Several steps were necessary to build a database of existing projects as complete as possible. First, we turned to the literature already reviewing and detailing multiple OOS projects (Davis, Mayberry and Penn, 2019[13]; Li et al., 2019[14]; Mark and Kamath, 2019[15]). A first list of initiatives emerged from mixing the information found in these articles. Then, we tried to enrich this list with more recent projects that did not appear in the literature, such as the Airbus PERIOD project launched in 2021. We also added less publicised initiatives, such as the Japan Aerospace Exploration Agency (JAXA’s) CRD2 project. Most of the research was carried out using data available on line, in space agencies’ annual reports, in international conferences’ proceedings and specialised journals. We do not claim to have listed every project that exists or has existed. Our data collection cannot be exempt from biases, given that some projects are not covered by the media or even remain systematically confidential in certain countries. However, we consider that our database covers a large part of the existing projects, as it relies on mixed sources of information such as the existing literature and information from space agencies. This data set should be considered as a base that could be completed for example by carrying out additional interviews with stakeholders.

Then, we gathered more precise information on each of the projects identified. We relied on public documents, as well as articles on specialised literature or international conference proceedings describing the development of a mission (e.g. Schervan et al. (2017[16]) and Graziano et al. (2017[17])). In some cases, we found open access presentations (e.g. the sales presentation of the Altius Bulldog satellites). Finally, on a more ad hoc basis, press releases have enabled us to specify the funding methods or the progress of the missions (e.g. the press release of the new PERIOD project from Airbus). For each project identified, a list of recurring criteria has been established. They are divided into four categories: 1) the main features of the project; 2) the timeline; 3) the structure of the project; and 4) the technology developed. Table 7.1 details the database structure.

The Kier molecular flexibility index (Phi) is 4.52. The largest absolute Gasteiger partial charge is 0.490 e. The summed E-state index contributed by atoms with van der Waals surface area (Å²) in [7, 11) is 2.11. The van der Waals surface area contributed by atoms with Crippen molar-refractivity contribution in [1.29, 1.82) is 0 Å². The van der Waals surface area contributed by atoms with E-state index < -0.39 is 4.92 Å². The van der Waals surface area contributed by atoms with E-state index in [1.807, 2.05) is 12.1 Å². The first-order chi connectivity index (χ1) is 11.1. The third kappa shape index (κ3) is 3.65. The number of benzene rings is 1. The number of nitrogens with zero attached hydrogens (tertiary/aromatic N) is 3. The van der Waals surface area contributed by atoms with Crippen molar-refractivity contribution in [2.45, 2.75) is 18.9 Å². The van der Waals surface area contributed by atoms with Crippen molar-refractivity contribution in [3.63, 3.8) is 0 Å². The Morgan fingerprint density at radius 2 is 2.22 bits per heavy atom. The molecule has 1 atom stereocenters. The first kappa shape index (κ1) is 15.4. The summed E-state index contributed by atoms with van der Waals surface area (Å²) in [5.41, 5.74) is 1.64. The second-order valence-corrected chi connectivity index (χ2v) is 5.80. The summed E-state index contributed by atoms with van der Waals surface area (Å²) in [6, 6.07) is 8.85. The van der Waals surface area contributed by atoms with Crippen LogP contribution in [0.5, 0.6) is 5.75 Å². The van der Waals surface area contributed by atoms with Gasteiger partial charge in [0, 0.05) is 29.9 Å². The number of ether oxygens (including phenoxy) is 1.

Before presenting the results of our material analysis, it seems necessary to clarify the definitions of on-orbit servicing and active debris removal.

On-orbit servicing refers to the operations carried out on satellites in orbit, in order to inspect them, control them, repair them and manage their end of life. Several definitions of OOS are collected in Table 7.2.

OOS is not a recent concept. It dates back to the early days of the conquest of outer space, when astronauts on mission started repairing space stations. OOS has remained omnipresent in the daily life of astronauts and refers today to a broader set of activities. In the literature, there are several ways to categorise what OOS covers, based on the types of services, functions, operations performed or capabilities, as shown in Table 7.3.

ADR is often considered a subcategory of OOS and defined as “any system that removes or neutralises space debris” (Alver, Garza and May, 2019[24]). It therefore designates all the technologies used to clean space debris and concerns several types of situations, in which the debris object may or may not be co-operative or in which there is direct or indirect contact (Mark and Kamath, 2019[15]; Ribeiro et al., 2018[25]). The technologies considered are therefore numerous, especially as it is sometimes difficult to distinguish between what is solely active debris removal and, more generally, on-orbit servicing. In fact, as most of the technologies are still in the development stage, missions often encompass several objectives.